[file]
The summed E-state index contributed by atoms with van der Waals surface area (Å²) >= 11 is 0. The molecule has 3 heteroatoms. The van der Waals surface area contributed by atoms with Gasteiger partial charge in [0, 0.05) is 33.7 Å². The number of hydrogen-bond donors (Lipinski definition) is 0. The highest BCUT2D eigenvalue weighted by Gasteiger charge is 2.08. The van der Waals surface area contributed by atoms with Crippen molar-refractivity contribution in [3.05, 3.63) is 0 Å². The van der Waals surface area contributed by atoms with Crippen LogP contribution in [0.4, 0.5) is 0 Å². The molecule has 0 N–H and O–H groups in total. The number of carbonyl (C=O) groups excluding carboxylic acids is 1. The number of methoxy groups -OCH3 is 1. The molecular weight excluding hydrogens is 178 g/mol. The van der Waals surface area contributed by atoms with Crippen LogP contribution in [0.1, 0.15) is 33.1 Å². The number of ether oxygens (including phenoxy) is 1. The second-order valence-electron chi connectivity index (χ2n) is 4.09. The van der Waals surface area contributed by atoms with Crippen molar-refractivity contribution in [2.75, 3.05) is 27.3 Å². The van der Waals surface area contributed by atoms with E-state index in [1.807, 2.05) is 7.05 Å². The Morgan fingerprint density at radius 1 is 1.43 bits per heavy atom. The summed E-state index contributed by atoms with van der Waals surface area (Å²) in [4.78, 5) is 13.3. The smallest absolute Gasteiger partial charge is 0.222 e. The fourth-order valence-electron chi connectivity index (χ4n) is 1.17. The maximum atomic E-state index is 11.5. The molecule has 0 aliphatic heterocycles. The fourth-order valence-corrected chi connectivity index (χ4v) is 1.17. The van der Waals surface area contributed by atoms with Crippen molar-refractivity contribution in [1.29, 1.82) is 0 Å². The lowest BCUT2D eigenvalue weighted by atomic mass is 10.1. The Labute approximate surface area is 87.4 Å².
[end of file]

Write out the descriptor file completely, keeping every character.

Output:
The summed E-state index contributed by atoms with van der Waals surface area (Å²) >= 11 is 0. The molecule has 3 heteroatoms. The van der Waals surface area contributed by atoms with Gasteiger partial charge in [0, 0.05) is 33.7 Å². The number of hydrogen-bond donors (Lipinski definition) is 0. The highest BCUT2D eigenvalue weighted by Gasteiger charge is 2.08. The van der Waals surface area contributed by atoms with Crippen molar-refractivity contribution in [3.05, 3.63) is 0 Å². The van der Waals surface area contributed by atoms with Crippen LogP contribution in [0.4, 0.5) is 0 Å². The molecule has 0 N–H and O–H groups in total. The number of carbonyl (C=O) groups excluding carboxylic acids is 1. The number of methoxy groups -OCH3 is 1. The molecular weight excluding hydrogens is 178 g/mol. The van der Waals surface area contributed by atoms with Crippen LogP contribution in [0.1, 0.15) is 33.1 Å². The number of ether oxygens (including phenoxy) is 1. The second-order valence-electron chi connectivity index (χ2n) is 4.09. The van der Waals surface area contributed by atoms with Crippen molar-refractivity contribution in [2.75, 3.05) is 27.3 Å². The van der Waals surface area contributed by atoms with E-state index in [1.807, 2.05) is 7.05 Å². The Morgan fingerprint density at radius 1 is 1.43 bits per heavy atom. The summed E-state index contributed by atoms with van der Waals surface area (Å²) in [4.78, 5) is 13.3. The smallest absolute Gasteiger partial charge is 0.222 e. The fourth-order valence-electron chi connectivity index (χ4n) is 1.17. The maximum atomic E-state index is 11.5. The molecule has 0 aliphatic heterocycles. The fourth-order valence-corrected chi connectivity index (χ4v) is 1.17. The van der Waals surface area contributed by atoms with Crippen molar-refractivity contribution in [1.29, 1.82) is 0 Å². The lowest BCUT2D eigenvalue weighted by atomic mass is 10.1. The Labute approximate surface area is 87.4 Å².